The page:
Adapted from the article How to Become a Veterinary Assistant, here are five important steps when preparing for a career as a Veterinary Assistant.
Students with the professional goal of becoming a veterinary assistant may prepare while still in high school. Veterinary assistants are support staff within an animal care setting, like zoos, private veterinary practices, or research centers who provide care to animals and manage clerical duties. Students who participate in courses like: biology, chemistry, English, business mathematics, accounting, communications, physical education, and psychology prepare for future training programs as veterinary assistant. Additionally, volunteering within a veterinary office, zoo, or animal shelter may increase chances of acceptance into certificate or college level training programs.
Enrolling in a certificate training program through a trade school or community college allows students the opportunity to expand formal training to become a veterinary assistant. Students can complete a certificate program in 6 months and study courses in: animal care, interpersonal communications, accounting/billing, animal behavior, veterinary terminology, animal anatomy and physiology, animal nutrition, and emergency care preparation. Students who complete certificate programs often go on to higher degree programs to advance educational knowledge and meet the career goal of becoming a veterinary assistant.
An associates degree accredited by the American Veterinary Medical Association in veterinary technology allows students to fulfill educational and career goals. A two year associates degree program consisting of courses like who generally completed in 6 months and include courses like: animal care,becoming veterinary assistants the opportunity to succeed. Students study courses like: animal nursing, diagnostic imaging, physiology, animal terminology, animal anatomy, parasitology, animal illness and disease, interpersonal communications, pharmacology, anesthesia, surgical assisting, pet insurance, billing, accounting, and aseptic techniques. Students who complete a two year associates degree program can advance studies into a higher degree program or gain employment as a veterinary assistant upon completion of an internship or externship, and licensing requirements determined by state or facility regulations.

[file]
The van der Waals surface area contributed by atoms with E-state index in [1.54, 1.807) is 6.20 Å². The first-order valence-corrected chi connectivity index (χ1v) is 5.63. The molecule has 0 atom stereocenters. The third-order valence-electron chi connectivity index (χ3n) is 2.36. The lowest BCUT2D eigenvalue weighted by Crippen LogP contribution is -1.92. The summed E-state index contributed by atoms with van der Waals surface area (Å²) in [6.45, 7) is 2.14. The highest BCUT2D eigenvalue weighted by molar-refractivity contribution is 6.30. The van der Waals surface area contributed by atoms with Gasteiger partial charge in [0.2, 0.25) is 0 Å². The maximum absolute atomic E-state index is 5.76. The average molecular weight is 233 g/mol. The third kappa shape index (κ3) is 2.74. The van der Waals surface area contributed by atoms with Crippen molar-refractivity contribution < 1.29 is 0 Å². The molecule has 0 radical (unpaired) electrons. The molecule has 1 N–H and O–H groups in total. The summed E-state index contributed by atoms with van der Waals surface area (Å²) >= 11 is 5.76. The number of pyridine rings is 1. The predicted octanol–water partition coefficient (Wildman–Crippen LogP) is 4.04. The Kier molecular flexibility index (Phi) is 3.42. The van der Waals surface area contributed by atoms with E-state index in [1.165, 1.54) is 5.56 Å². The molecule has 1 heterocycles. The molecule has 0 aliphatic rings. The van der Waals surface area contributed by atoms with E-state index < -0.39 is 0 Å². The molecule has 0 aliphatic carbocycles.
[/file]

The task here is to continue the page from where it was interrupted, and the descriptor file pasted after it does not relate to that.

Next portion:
Students may enroll in bachelor degree programs and advance studies in courses like: animal nursing, diagnostic imaging, physiology, animal terminology, animal anatomy, veterinary biochemistry, veterinary pharmocology, anesthesia techniques, parasitology, surgical assisting, aseptic techniques, and veterinary dentistry. Completion of course work in a bachelor degree program allows individuals to advance to clinical experiences and licensing exams.
Graduates of a veterinary assistant certificate or college level training program must complete a clinical practicum, internship, or externship before advancing to licensing examinations. Students within a clinical practicum, internship, or externship gain hands on experience to apply classroom knowledge. Students generally work within laboratories, zoos, private veterinary practices, or wildlife preserves to meet clincal practicum, internship, or externship program requirements.
Licensing examinations for graduates of veterinary assistant certification or college level training programs are accredited through the American Veterinary Medical Association. Licensing examinations administered by the National Association of Veterinary Technicians allow students to demonstrate their proficiency in classroom training, clinical settings, and safety regulations to gain employment as Veterinary Assistants.